Depuis l’avènement du règne de Mohammed VI en 1999, le Maroc déploie une nouvelle politique étrangère continentale. Le Royaume ambitionne d’être reconnu comme une puissance africaine émergente dans son identité comme dans son espace de projection. Afin de satisfaire ces ambitions, l’appareil diplomatique se développe et se modernise, tandis qu’une identité de rôle singulière émerge autour de la notion de « juste milieu ». Cette étude présente, sur le plan empirique, les conditions de l’élaboration et de la conduite de cette politique africaine, et analyse, sur le plan théorique, l’évolution de l’identité de rôle marocaine à l'échelle internationale.

Since the advent of the reign of Mohammed VI in 1999, Morocco has deployed a new continental foreign policy. The Kingdom aspires to be recognized as an emerging African power in its identity as well as in its space of projection. In order to meet these ambitions, the diplomatic apparatus is developing and modernizing, while a singular role identity is emerging around the notion of the "golden mean". This study presents, on an empirical level, the conditions of the elaboration and conduct of this African policy, and analyzes, on a theoretical level, the evolution of the Moroccan role identity in the international system.
Structure and Socio-Pragmatics of a Nilotic Language of Uganda
Author: Maren Rüsch
A Conversational Analysis of Acholi elucidates various interaction strategies for the Nilotic language Acholi. Based on detailed examples, Maren Rüsch links the structural organization of Acholi conversations to cultural features such as politeness, language socialization and narrations. Despite common claims of universality regarding the structuring of human languages by previous authors, the study shows that some Acholi strategies differ from other languages. The verbal and non-verbal practices displayed give an in-depth insight into speakers’ cognitive participation during interaction.
On the basis of in-situ research in Uganda, including the collection of rich audio- and video-material, this volume provides an innovative approach to language documentation and description and constitutes a thorough conversation analytic study of an African language.
In A Grammar of Lopit, Jonathan Moodie and Rosey Billington provide the first detailed description of Lopit, an Eastern Nilotic language traditionally spoken in the Lopit Mountains in South Sudan. Drawing on extensive primary data, the authors describe the phonology, morphology, and syntax of the Lopit language. Their analyses offer new insights into phenomena characteristic of Nilo-Saharan languages, such as ‘Advanced Tongue Root’ vowel distinctions, tripartitite number marking, and marked-nominative case systems, and they uncover patterns which are previously unattested within the Eastern Nilotic family, such as a three-way contrast in aspect, number marking with the ‘greater singular’, and two kinds of inclusory constructions. This book offers a significant contribution to the descriptive and typological literature on African languages.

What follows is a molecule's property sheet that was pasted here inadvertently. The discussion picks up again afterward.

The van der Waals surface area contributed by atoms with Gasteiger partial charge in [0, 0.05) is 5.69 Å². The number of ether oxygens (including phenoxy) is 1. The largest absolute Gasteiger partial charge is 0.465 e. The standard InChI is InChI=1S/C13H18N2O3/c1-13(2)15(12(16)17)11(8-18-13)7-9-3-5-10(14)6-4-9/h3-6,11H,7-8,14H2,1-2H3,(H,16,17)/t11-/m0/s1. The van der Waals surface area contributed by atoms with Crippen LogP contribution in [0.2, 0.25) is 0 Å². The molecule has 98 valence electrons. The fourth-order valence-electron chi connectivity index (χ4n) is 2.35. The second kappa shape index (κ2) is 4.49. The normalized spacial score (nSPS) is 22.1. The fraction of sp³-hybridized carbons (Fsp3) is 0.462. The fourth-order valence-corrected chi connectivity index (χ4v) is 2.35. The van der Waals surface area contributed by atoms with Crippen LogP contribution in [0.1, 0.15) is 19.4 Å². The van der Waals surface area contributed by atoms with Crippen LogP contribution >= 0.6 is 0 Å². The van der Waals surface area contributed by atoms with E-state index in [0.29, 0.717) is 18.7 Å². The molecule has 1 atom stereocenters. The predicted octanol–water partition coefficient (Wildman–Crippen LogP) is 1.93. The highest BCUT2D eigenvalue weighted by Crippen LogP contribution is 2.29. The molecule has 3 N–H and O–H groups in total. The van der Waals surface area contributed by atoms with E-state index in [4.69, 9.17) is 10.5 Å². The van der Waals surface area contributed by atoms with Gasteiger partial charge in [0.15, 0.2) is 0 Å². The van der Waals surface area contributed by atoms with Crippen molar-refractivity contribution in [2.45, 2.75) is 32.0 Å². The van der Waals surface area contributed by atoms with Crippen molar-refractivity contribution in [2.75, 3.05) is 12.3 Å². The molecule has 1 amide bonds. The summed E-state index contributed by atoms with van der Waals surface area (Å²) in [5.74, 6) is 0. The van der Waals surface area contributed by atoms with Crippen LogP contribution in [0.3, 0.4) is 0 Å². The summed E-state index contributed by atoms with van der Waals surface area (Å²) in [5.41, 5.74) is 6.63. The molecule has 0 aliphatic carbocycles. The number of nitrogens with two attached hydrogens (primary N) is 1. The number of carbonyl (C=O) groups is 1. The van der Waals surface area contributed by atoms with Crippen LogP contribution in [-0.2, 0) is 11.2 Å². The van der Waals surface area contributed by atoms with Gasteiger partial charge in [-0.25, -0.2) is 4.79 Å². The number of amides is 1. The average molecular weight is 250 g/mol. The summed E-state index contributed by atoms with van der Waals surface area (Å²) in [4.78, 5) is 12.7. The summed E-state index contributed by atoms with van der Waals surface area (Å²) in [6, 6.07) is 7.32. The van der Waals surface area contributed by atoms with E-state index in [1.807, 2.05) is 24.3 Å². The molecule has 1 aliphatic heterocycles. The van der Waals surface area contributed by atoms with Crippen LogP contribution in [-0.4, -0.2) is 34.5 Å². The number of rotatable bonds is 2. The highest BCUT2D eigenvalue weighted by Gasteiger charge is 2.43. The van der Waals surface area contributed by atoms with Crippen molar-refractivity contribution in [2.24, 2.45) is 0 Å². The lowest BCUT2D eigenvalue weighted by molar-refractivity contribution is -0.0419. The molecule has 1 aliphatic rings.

Histories of Claims and Conflict in a Kenyan Landscape
Pastoralists, ranchers of European descent, conservationists, smallholders, and land investors with political influence converge on the Laikipia plateau in Kenya. Land is claimed by all - the tactics differ. Private property rights are presented, histories of presence are told, charges of immorality are applied, fences are electrified and some resort to violence. The region, marked by enclosures, is left as a tense fragmented frontier.
Marie Gravesen embedded herself in the region prior to a wave of land invasions that swept the plateau leading up to Kenya’s 2017 general election. Through a rich telling of the history of Laikipia’s social, political and environmental dynamics, she invites a deeper understanding of the pre-election violence and general tensions as never done before.
In: African Diaspora
In: African Diaspora